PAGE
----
Advertisement

Brain Degeneration and Aging

  • M. A. van Buchem

Abstract

Many diseases result in degeneration of the nervous system. To name a few: infection, multiple sclerosis, and tumors destroy neuronal tissue. However, the term neurodegenerative disorders refers to a group of diseases that share the characteristic of death of subsets of specific classes of neurons. Another common feature of the class of neurodegenerative disorders is the fact that they are idiopathic, the etiology of these diseases is not completely understood. With increasing knowledge of the pathogenesis of these diseases, disorders that are presently classified as neurodegenerative will be grouped among diseases with a known pathogenesis, and consequently, the list of degenerative disorders will decrease. This paper discusses the neuroradiological aspects of a number of disorders that are presently considered to be neurodegenerative.

Keywords

White Matter Normal Aging White Matter Hyperintensities Normal Pressure Hydrocephalus Sylvian Fissure 
These keywords were added by machine and not by the authors. This process is experimental and the keywords may be updated as the learning algorithm improves.

Preview

Unable to display preview. Download preview PDF.

Unable to display preview. Download preview PDF.

Suggested Reading

  1. Aoki S, Okada Y, Nishimura K et al (1989) Normal deposition of brain iron in childhood and adolescence: MR imaging at 1.5 T. Radiology 172:381–385Google Scholar
  2. Bryan RN, Wells SW, Miller TJ et al (1997) Infarctlike lesions in the brain: prevalence and anatomic characteristics at MR imaging of the elderly — data from the Cardiovascular Health Study. Radiology 202:47–54PubMedGoogle Scholar
  3. Caplan LR (1995) Binswanger’s disease — revisited. Neurology 45:626–633PubMedCrossRefGoogle Scholar
  4. Drayer BP (1988) Imaging of the aging brain. Part I. Normal findings. Radiology 166:785–796PubMedGoogle Scholar
  5. Drayer BP (1988) Imaging of the aging brain. Part IL Pathologic conditions. Radiology 166:797–806PubMedGoogle Scholar
  6. Esiri MM, Hyman BT, Beyreuther K, Masters CL (1997) Ageing and dementia. In: Graham DI, Lantos PL (eds) Greenfield’s neuropathology, vol. 2. Arnold, London, pp 153–233Google Scholar
  7. Grossman RI, Yousem DM (2003) Neuroradiology — the requisites, 2nd edn. Mosby, St. Louis.Google Scholar
  8. Guttmann CRG, Jolesz FA, Kikinis R et al (1998) White matter changes with normal aging. Neurology 50:972–978PubMedCrossRefGoogle Scholar
  9. Jack CR, Lexa FJ, Trojanowski JQ, Braffman BH, Atlas SW (2003) Normal aging, dementia, and neurodegenerative disease. In: Atlas SW (ed) Magnetic resonance imaging of the brain and spine, 3rd edn. Lippincott Williams Wilkins, Philadelphia, pp 1177–1240Google Scholar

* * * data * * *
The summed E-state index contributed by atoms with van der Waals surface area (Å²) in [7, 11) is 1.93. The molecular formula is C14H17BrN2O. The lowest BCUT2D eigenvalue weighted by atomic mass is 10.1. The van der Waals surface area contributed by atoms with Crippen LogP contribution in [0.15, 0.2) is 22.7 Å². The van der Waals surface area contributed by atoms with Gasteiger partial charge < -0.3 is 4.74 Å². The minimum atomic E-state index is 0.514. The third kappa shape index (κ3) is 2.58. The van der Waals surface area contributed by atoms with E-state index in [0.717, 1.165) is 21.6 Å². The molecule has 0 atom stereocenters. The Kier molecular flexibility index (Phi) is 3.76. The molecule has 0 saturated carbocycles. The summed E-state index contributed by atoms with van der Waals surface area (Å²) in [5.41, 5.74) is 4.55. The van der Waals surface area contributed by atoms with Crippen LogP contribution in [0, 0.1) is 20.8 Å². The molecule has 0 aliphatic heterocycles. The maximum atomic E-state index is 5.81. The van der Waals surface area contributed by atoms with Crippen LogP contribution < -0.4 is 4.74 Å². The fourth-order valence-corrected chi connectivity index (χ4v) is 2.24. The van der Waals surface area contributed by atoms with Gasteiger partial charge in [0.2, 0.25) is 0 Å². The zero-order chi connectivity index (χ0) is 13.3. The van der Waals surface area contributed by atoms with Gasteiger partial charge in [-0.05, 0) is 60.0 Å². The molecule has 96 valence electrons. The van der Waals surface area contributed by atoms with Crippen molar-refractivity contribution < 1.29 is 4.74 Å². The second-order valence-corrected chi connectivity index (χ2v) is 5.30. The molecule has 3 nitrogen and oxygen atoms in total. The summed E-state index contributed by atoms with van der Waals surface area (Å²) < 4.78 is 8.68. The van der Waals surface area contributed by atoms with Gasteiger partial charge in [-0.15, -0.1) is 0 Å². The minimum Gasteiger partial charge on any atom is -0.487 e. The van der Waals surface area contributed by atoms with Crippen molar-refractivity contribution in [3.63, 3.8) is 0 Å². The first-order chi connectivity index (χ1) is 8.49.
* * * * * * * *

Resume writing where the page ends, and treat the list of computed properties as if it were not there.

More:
10. Lechner H, Schmidt R, Fazekas F et al (1994) White matter lesions on magnetic resonance imaging in a healthy elderly population: correlations to vascular risk factors and carotid atherosclerosis. J Stroke Cerebrovasc Dis 4:224–228CrossRefGoogle Scholar
  11. Milton WJ, Atlas SW, Lexa FJ, Mozley PD, Gur RE (1991) Deep gray matter hypointensity patterns with aging in healthy adults: MR imaging at 1.5 T. Radiology 181:715–719Google Scholar
  12. Nagata K, Basugi N, Fukushima T et al (1987) A quantitative study of physiological cerebral atrophy with aging: a statistical analysis of the normal range. Neuroradiology 29:327–332PubMedCrossRefGoogle Scholar
  13. Pantoni L, Garcia JH (1995) The significance of cerebral white matter abnormalities 100 years after Binswanger’s report — a review. Stroke 26:1293–1301PubMedCrossRefGoogle Scholar
  14. Roman GC (1996) From UBOs to Binswanger’s disease — impact of MRI on vascular dementia research. Stroke 27:1269–1273PubMedCrossRefGoogle Scholar
  15. Roman GC, Tatemichi TK, Erkinjuntti T et al (1993) Vascular dementia: diagnostic criteria for research studies. Report of the NINDS-AIREN International Workshop. Neurology 43:250–260PubMedCrossRefGoogle Scholar
  16. Rowe JW, Kahn RL (1987) Human aging: usual and successful. Science 237:143–149PubMedCrossRefGoogle Scholar
  17. Valk J, Barkhof F, Scheltens P (2002) Magnetic resonance in dementia. Springer, Berlin Heidelberg New YorkGoogle Scholar
  18. Ylikoski A, Erkinjuntti T, Raininko R, Sarna S, Sulkava R, Tilvis R (1995) White matter hyperintensities on MRI in the neurologically nondiseased elderly — analysis of cohorts of consecutive subjects aged 55 to 85 years living at home. Stroke 26:1171–1177PubMedCrossRefGoogle Scholar

Copyright information

© Springer-Verlag Italia 2004

Authors and Affiliations

  • M. A. van Buchem
    • 1
  1. 1.Department of RadiologyLeiden University Medical CenterLeidenThe Netherlands

Personalised recommendations